The Office of the Inspector General for Health and Human Services (OIG) recently issued a Fraud Alert to the public identifying a fraud scheme involving genetic testing. To reduce fraud and abuse in federal health care programs, including Medicare and Medicaid, the OIG actively investigates potentially fraudulent schemes that are used to obtain money from these programs and, when appropriate, issues alerts that identify practices that are potentially fraudulent. This Alert confirms the OIG’s long-held concerns about fraudulent schemes involving genetic testing.
The Alert, updated on June 3, 2019, indicated that individuals and/or entities are offering Medicare beneficiaries cheek swabs for genetic testing, with the nefarious intent of obtaining their Medicare information for use in fraudulent conduct. These scammers may target beneficiaries through telemarketing calls, health fairs and even door-to-door visits. The genetic testing is not ordered by a physician and is likely not medically necessary or even allowable under applicable state law.
The Alert recommends that Medicare beneficiaries take the following precautions:
- If a genetic testing kit is mailed to you, do not accept it unless it was ordered by your physician; Refuse the delivery or return it to the sender. Keep a record of the sender’s name and the date you returned the items.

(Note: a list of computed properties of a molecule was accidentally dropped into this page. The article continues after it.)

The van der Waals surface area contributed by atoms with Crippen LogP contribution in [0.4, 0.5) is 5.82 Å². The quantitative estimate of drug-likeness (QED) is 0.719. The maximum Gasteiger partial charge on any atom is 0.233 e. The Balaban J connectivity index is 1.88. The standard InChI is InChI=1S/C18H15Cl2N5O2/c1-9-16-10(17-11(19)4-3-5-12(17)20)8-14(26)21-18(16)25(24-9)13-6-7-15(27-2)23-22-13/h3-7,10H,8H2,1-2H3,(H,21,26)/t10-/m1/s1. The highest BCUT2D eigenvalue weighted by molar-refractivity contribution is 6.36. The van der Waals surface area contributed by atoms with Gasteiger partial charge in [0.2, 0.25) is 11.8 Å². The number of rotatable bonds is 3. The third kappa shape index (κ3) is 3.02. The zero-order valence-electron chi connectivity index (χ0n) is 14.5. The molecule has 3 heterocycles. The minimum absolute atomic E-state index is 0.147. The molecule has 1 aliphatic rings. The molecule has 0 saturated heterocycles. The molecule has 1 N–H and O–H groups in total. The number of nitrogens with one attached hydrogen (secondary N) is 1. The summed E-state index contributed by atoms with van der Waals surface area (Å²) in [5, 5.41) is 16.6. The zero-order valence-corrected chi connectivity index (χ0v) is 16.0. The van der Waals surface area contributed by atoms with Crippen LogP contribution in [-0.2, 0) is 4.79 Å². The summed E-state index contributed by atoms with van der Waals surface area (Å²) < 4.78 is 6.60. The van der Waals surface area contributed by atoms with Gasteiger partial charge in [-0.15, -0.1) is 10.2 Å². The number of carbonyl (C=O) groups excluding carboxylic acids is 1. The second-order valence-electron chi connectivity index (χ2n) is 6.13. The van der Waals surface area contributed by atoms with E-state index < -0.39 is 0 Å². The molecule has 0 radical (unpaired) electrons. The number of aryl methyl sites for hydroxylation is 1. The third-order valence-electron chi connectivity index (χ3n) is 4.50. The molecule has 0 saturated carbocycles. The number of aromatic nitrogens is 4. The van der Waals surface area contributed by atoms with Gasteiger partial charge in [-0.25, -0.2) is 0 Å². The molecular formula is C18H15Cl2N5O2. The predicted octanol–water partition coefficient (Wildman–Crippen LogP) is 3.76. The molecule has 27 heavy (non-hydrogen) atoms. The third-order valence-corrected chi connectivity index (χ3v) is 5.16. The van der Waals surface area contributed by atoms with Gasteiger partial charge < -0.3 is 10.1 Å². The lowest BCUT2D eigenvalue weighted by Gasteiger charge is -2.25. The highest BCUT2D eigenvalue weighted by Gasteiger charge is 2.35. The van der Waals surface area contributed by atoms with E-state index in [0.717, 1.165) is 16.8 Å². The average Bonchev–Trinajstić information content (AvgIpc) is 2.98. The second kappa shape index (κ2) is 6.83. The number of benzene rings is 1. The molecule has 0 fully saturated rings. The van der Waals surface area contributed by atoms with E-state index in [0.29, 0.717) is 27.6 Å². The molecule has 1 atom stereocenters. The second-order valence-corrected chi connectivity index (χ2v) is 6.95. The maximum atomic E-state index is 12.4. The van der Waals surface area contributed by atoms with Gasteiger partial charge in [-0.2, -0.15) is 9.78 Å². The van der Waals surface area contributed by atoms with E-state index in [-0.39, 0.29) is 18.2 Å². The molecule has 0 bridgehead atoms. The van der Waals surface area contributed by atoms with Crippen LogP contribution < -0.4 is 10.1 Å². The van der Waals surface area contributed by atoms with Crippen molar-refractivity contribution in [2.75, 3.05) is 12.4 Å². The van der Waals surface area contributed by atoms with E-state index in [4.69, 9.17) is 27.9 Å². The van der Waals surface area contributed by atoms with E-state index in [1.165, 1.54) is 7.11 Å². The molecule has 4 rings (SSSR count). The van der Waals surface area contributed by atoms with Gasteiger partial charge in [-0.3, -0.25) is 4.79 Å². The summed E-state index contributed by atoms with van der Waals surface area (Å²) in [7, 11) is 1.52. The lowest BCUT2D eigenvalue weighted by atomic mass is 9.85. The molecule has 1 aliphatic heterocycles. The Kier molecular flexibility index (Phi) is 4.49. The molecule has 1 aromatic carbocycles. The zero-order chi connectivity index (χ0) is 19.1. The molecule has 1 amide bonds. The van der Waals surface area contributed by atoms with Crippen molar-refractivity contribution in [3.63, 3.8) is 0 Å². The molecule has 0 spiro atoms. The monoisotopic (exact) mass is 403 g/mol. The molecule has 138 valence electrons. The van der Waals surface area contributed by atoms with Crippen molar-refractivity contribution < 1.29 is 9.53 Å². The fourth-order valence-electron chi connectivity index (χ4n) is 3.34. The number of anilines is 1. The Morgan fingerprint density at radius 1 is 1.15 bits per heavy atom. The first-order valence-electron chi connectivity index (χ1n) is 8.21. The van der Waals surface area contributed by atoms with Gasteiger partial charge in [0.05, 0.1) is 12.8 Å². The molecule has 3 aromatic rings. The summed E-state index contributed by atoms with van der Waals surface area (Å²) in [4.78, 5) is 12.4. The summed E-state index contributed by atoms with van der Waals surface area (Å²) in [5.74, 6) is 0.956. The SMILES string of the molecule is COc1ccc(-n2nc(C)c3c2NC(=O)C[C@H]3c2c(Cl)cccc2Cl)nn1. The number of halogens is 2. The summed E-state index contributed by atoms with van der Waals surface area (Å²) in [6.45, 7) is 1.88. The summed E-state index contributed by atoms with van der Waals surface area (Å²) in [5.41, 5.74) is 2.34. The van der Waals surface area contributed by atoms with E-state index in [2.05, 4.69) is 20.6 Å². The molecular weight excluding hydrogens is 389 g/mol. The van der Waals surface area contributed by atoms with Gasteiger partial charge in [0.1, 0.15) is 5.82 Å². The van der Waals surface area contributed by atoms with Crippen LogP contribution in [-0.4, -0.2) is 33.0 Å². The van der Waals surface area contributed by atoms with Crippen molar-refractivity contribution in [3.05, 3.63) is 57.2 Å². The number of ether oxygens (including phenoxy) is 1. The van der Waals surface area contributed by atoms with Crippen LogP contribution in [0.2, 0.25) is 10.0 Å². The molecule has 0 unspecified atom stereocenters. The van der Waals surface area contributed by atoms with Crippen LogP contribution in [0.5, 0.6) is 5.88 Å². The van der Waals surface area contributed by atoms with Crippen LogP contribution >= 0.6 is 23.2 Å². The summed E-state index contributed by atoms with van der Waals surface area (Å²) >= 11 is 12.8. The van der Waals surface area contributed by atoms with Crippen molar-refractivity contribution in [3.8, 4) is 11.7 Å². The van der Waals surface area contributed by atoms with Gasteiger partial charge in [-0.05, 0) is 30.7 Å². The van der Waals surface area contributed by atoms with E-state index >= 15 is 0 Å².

- Be suspicious of anyone who offers you free genetic testing and then requests your Medicare number. If your personal information is compromised, it may be used in other fraud schemes.
- A physician that you know and trust should approve any requests for genetic testing.
- Medicare beneficiaries should be cautious of unsolicited requests for their Medicare numbers. If anyone other than your physician’s office requests your Medicare information, do not provide it.
- Report any suspected Medicare fraud to HHS OIG
Pharmacies, prescribers, and manufacturers should also take note of any future OIG and CMS guidances and stay informed about the relevant laws and regulations concerning genetic and pharmacogenetic testing. All parties involved in the marketing, prescribing and reporting of genetic and pharmacogenetic testing, billed to Federal healthcare programs, should review their practices. A thorough internal review, combined with the development of a set of robust standard operating procedures, is a valuable process to avoid future enforcement action.
Frier Levitt has a long history of counseling pharmacies, prescribers, manufacturers, and marketers on proper practices related to genetic and pharmacogenetic testing. We assist these clients in reviewing their marketing communications and evaluating their procedures for compliance with applicable federal and state laws and regulations. Contact Frier Levitt to speak to an attorney.